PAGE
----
Idiots Guide To Buying a Timeshare
There are two vacation ownership options available: timeshares and vacation interval plans. The value of these options is in their use as vacation destinations, never as investments. So many timeshares and vacation interval plans are available, the resale value of yours is likely to be a good deal lower than what you paid. In many cases less than the national minimum wage requirement. If you don’t believe us, view eBay one of the largest second hand dealers of everything. View Your Timeshare For Sale Online. Both a timeshare and a vacation interval plan require you to pay an initial purchase price and periodic maintenance fees. The initial purchase price may be paid all at once or over time; periodic maintenance fees are likely to increase every year.
Deeded Timeshare Ownership. In a timeshare, you either own your vacation unit for the rest of your life, for the number of years spelled out in your purchase contract, or until you sell it. Your interest is legally considered real property. You buy the right to use a specific unit at a specific time every year, and you may rent, sell, exchange, or bequeath your specific timeshare unit. You and the other timeshare owners collectively own the resort property.
Unless you’ve bought the timeshare outright for cash, you are responsible for paying the monthly mortgage. Regardless of how you bought the timeshare, you also are responsible for paying an annual maintenance fee; property taxes may be extra. Owners share in the use and upkeep of the units and of the common grounds of the resort property. A homeowners’ association usually handles management of the resort. Timeshare owners elect officers and control the expenses, the upkeep of the resort property, and the selection of the resort management company.
“Right to Use” Vacation Interval Option. In this option, a developer owns the resort, which is made up of condominiums or units. Each condo or unit is divided into “intervals” — either by weeks or the equivalent in points. You purchase the right to use an interval at the resort for a specific number of years — typically between 10 and 50 years. The interest you own is legally considered personal property. The specific unit you use at the resort may not be the same each year. In addition to the price for the right to use an interval, you pay an annual maintenance fee that is likely to increase each year.
Within the “right to use” option, several plans can affect your ability to use a unit:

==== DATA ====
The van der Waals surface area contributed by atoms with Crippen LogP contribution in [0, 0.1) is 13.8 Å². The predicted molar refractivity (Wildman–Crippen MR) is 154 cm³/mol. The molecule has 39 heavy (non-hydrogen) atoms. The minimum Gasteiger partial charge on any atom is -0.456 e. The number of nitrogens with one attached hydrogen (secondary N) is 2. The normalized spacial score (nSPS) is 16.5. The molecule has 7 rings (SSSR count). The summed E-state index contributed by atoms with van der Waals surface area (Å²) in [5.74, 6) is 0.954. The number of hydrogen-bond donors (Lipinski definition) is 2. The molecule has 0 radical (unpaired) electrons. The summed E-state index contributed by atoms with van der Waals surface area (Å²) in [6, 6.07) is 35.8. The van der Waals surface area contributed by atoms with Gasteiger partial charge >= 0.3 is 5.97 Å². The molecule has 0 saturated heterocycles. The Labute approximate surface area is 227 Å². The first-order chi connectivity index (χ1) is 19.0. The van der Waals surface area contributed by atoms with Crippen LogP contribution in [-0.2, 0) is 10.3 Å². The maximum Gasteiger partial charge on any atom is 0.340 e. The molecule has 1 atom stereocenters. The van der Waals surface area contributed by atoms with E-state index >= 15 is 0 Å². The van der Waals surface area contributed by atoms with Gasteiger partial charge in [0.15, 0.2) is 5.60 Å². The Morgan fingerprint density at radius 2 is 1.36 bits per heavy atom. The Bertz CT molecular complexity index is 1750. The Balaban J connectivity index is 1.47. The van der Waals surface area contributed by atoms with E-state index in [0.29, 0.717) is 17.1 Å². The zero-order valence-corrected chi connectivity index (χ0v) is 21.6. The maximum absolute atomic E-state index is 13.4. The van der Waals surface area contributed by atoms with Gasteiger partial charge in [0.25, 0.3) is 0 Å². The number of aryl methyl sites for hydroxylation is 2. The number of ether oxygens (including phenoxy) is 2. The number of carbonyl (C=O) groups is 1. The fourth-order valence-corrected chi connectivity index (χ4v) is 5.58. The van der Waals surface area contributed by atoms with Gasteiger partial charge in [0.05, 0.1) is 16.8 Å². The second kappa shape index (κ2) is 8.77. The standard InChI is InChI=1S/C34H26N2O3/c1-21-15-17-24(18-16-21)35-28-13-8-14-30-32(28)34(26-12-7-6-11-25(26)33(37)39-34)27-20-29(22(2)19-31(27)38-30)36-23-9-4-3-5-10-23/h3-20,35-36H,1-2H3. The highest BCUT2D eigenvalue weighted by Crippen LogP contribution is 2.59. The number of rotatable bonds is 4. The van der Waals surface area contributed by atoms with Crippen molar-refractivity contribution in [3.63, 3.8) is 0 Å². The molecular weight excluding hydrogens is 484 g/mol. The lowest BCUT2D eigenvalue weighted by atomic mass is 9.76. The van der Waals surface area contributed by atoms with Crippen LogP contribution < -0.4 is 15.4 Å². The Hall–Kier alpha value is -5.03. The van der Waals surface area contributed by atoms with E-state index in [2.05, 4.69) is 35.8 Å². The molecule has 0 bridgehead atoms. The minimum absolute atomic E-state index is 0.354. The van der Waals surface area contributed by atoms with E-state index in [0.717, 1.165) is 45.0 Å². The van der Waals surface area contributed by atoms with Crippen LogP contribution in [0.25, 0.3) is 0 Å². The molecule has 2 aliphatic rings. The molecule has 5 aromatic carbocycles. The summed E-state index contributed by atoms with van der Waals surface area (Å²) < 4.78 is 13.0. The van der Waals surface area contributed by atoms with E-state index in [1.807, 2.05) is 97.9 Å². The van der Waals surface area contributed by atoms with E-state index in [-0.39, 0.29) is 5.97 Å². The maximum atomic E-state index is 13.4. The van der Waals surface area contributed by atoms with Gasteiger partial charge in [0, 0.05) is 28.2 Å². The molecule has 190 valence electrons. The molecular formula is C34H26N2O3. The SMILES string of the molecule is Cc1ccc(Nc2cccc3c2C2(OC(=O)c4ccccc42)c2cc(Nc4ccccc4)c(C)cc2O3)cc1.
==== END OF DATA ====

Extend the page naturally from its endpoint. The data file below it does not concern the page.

- Fixed or Floating Time. In a fixed time option, you buy the unit for use during a specific week of the year. In a floating time option, you use the unit within a certain season of the year, reserving the time you want in advance; confirmation typically is provided on a first-come, first-served basis.
- Fractional Ownership. Rather than an annual week, you buy a large share of vacation ownership time, usually up to 26 weeks.
- Biennial Ownership. You use a resort unit every other year.
- Lockoff or Lockout. You occupy a portion of the unit and offer the remaining space for rental or exchange. These units typically have two to three bedrooms and baths.
- Points-Based Vacation Plans. You buy a certain number of points, and exchange them for the right to use an interval at one or more resorts. In a points-based vacation plan (sometimes called a vacation club), the number of points you need to use an interval varies according to the length of the stay, size of the unit, location of the resort, and when you want to use it.
You Need To Know This Before You Buy A Timeshare! DON’T
The total cost of a timeshare or vacation plan, includes the mortgage payments and expenses, like travel costs, annual maintenance fees and taxes, closing costs, broker commissions, and finance charges. Maintenance fees will increase at rates that equal or exceed inflation, so ask whether your plan has a fee cap. You must pay fees and taxes, regardless of whether you use the unit.
To help evaluate the purchase, compare these costs with the cost of renting similar accommodations with similar amenities in the same location for the same time period. If you find that buying a timeshare or vacation plan makes sense, comparison shopping is your next step.
- Evaluate the location and quality of the resort, as well as the availability of units. Visit the facilities and talk to current timeshare or vacation plan owners about their experiences. Local real estate agents also can be good sources of information. Check for complaints about the resort developer and management company with the state Attorney General and local consumer protection officials.
- Research the track record of the seller, developer, and management company before you buy. Ask for a copy of the current maintenance budget for the property. Investigate the policies on management, repair, and replacement furnishings, and timetables for promised services. You also can search online for complaints.
- Get a handle on all the obligations and benefits of the timeshare or vacation plan purchase. Is everything the salesperson promises written into the contract? If not, walk away from the sale.